The Soundtrack of Prayer

For breakups, it's "Not Gon Cry" by Mary J. Blige.

For falling in love, it's "Spend My Life With You" by Eric Benet.

For Christmas, it's "The Preacher's Wife" soundtrack by Whitney Houston.

For my childhood, it's nursery rhymes and "Jesus Loves Me".

When I hear these, I'm transported back in time as I watch scenes lived years ago. But I don't need an app or stereo to hear music. As soon as my heartbeat flutters, these soundtracks begin to play and I find myself humming to melodic notes strummed on the strings of my imagination and memory. These soundtracks aren't limited to song lyrics or poetry. They can be any words or sounds. If you listen intently enough, you'll hear them in unexpected places masquerading as that subtle static that never allows for pure silence in your mind, especially in your prayer life.

When I began to pray, my knees hitting the floor was the start button to an immediate soundtrack until I felt God saying, "stop. start over, just talk." I wasn't sure about the source of God's complaint. I was giving Him my best material. Didn't He enjoy my hallelujahs, my KJV "thou arts", my repetitive phrases? It took me a minute to realize that the routine flowing from this soundtrack was too loud and too scripted to allow for real conversation. If I believed that God was a real, how had prayer become only a performance for the approval of my conscious that I was a good Christian? If I believed that God loved me, why wasn't a goal of prayer to build relationship more than answers? If I believed that God was all powerful, why did the soundtrack of my prayer life contain songs that gave fear and doubt the title and the chorus?

I can't take all the credit for my soundtrack. Much of the soundtrack to my prayer life came from precedents, pews and pulpits. That steady drumline in my prayers was the heartbeat of Adam and Eve afraid God would find out my mistakes, see my nakedness and turn away. That chorus of "if it's your will" was the echo of believers needing a plan B to swallow God's no. That lyrical verse were the stories of God I had yet to value in a meaningful way. That stopping as soon as the music faded was the withdrawal of the Israelites in the wilderness who just wanted to hear Moses and my willingness to wait on preachers instead of waiting for God to speak in that moment. That begging was the pleading of choosing a king over a God and wanting to be just like everyone else. Even the "dear God", the start of a letter to a God who I assumed was distant instead of living inside me.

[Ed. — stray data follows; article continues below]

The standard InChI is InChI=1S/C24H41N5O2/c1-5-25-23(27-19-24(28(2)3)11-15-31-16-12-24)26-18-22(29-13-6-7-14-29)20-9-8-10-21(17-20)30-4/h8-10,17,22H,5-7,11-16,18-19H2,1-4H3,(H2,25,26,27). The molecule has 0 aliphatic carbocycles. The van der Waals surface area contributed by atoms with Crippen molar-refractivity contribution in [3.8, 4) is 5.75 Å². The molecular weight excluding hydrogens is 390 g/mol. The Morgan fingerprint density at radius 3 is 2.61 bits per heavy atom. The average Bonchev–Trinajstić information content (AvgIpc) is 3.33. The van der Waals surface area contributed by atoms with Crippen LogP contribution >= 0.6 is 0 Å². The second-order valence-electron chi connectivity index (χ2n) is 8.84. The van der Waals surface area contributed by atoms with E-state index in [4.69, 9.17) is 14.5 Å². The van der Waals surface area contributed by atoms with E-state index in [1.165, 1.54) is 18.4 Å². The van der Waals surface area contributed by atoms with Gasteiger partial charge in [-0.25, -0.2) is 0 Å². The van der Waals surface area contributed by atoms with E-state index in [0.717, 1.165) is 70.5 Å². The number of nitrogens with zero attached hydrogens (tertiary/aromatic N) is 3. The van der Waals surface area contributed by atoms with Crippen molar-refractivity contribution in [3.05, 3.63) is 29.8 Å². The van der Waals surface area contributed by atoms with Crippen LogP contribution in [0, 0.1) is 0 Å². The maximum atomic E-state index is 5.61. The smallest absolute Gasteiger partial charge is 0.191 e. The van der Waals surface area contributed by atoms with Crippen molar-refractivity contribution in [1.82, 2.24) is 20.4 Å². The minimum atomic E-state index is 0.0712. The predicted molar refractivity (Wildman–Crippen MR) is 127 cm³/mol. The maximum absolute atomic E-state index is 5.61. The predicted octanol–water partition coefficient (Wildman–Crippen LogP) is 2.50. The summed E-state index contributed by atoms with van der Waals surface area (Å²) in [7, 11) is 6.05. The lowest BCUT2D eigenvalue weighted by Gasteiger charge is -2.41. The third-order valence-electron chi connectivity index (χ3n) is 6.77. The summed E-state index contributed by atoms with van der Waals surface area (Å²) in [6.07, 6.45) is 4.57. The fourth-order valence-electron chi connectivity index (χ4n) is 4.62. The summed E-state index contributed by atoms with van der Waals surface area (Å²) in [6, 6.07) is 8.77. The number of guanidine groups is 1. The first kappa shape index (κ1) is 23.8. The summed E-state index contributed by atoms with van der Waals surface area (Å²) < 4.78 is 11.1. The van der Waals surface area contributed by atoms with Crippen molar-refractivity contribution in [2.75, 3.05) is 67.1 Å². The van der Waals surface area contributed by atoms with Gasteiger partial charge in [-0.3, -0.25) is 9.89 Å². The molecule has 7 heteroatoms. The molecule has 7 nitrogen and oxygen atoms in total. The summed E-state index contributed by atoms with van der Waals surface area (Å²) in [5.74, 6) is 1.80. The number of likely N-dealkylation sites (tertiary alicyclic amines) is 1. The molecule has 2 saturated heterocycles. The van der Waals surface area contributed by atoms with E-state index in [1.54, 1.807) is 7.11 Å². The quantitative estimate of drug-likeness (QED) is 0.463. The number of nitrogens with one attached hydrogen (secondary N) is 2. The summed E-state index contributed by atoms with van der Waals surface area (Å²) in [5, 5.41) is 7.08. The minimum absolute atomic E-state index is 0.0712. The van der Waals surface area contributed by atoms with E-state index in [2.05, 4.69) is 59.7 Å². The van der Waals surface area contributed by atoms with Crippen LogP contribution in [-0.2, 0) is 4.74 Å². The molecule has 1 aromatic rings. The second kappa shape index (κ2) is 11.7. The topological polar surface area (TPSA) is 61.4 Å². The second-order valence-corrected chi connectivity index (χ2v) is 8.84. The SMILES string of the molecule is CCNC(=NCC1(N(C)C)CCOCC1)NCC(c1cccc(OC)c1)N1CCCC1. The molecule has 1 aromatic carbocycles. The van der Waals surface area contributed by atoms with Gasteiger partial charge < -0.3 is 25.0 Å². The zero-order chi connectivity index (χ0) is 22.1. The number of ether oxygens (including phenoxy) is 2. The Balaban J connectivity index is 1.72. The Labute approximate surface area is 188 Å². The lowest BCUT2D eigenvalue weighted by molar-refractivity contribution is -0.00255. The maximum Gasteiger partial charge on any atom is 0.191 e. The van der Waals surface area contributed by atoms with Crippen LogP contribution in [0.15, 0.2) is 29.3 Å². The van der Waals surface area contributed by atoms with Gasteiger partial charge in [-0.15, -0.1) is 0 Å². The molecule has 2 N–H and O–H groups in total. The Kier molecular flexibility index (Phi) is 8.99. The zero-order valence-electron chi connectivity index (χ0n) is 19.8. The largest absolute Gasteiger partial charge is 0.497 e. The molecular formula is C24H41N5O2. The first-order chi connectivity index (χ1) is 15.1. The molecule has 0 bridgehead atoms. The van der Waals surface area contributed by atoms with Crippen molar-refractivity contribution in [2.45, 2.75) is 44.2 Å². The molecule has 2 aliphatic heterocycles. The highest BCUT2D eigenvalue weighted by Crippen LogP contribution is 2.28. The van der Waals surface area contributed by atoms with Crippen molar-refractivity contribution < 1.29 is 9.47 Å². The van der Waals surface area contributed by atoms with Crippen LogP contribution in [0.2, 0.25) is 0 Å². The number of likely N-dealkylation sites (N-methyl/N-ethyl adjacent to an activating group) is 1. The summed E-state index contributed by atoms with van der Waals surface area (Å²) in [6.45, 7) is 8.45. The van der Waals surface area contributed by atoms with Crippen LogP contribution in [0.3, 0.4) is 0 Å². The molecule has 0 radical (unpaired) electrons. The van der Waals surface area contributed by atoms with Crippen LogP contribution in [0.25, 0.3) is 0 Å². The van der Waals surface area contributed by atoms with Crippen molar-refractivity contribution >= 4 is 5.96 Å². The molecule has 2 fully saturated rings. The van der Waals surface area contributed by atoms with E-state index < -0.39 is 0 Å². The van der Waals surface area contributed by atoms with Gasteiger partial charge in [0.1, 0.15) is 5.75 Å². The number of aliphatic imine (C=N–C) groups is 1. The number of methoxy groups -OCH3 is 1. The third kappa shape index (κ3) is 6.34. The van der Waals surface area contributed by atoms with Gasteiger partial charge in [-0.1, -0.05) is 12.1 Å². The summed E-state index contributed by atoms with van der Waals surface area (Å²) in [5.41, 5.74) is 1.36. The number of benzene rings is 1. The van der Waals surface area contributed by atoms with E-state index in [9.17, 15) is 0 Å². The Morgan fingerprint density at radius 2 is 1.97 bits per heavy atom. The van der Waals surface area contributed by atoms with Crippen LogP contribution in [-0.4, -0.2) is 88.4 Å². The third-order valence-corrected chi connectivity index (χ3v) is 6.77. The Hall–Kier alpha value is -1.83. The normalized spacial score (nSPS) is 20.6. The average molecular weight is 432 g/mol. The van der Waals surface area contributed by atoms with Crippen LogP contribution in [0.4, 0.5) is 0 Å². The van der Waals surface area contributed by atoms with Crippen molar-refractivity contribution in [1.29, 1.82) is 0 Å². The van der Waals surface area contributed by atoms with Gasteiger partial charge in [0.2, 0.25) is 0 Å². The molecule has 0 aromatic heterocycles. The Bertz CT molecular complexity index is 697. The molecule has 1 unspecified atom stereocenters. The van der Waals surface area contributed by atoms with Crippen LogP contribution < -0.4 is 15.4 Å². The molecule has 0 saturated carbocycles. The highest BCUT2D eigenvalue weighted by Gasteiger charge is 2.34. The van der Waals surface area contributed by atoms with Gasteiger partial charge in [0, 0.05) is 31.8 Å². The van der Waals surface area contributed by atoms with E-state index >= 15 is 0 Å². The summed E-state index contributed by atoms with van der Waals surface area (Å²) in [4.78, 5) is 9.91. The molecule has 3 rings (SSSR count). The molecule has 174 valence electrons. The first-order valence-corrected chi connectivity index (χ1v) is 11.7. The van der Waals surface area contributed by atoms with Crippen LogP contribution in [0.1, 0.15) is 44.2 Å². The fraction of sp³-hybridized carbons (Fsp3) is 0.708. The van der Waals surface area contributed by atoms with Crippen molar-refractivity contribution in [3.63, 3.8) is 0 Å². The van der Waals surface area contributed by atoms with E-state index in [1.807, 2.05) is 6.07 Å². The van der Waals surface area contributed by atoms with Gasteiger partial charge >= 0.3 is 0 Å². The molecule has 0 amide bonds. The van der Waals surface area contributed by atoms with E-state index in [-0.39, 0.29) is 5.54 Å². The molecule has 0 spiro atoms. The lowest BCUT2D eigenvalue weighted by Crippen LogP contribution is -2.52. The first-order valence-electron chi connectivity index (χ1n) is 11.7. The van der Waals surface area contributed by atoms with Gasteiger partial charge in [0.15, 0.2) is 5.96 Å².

Someone once said "there's no sense in rehearsing for tragedy" and it struck me that that's how the soundtrack of my prayer life sounded to God. I rehearsed preparing for failure and unanswered prayers instead of hope and anticipation. I am beginning to realize that God doesn't need a head start to comfort, start over, or to perform the miraculous. He just needs someone's who connected so now when my knees hit the ground, I stop, pause before the soundtrack starts, and just talk about everything.

As I, in faith, asked for my desires and thanked God for what meant the most to me that day, it caused me to spend my day looking for God's fingerprints in my life so that we could talk about it later. It caused me to seek his specific will, to listen for God's voice, and to recognize that God walks in my heart. His spirit is in my temple like an archeologist in an ancient ruin. I found how carefully He excavated His will in my life, how mindful He was of what was crumbling, how He measured the pressure of His steps against how much more heart was able to bounce back, how my words and prayers guided the movement of his hands in my life and revealed the sight to see where God was, where He has been and where He will be.

Prayer forged a relationship when my soundtrack was quieted. Don't get me wrong, there is a time and a season for everything, even my "thou arts" but more often than not, it's just a daughter talking to a father telling Him about my day and listening for how His eternity is going. Every once in a while, the catchiness of that old soundtrack will play and I'll find myself humming a little too long to a time as stale as aged words left too long in the mind to bring anything fresh to the conversation. But it's especially during those times that I thank God for His patience with me and His ability to make new songs from ancient words.

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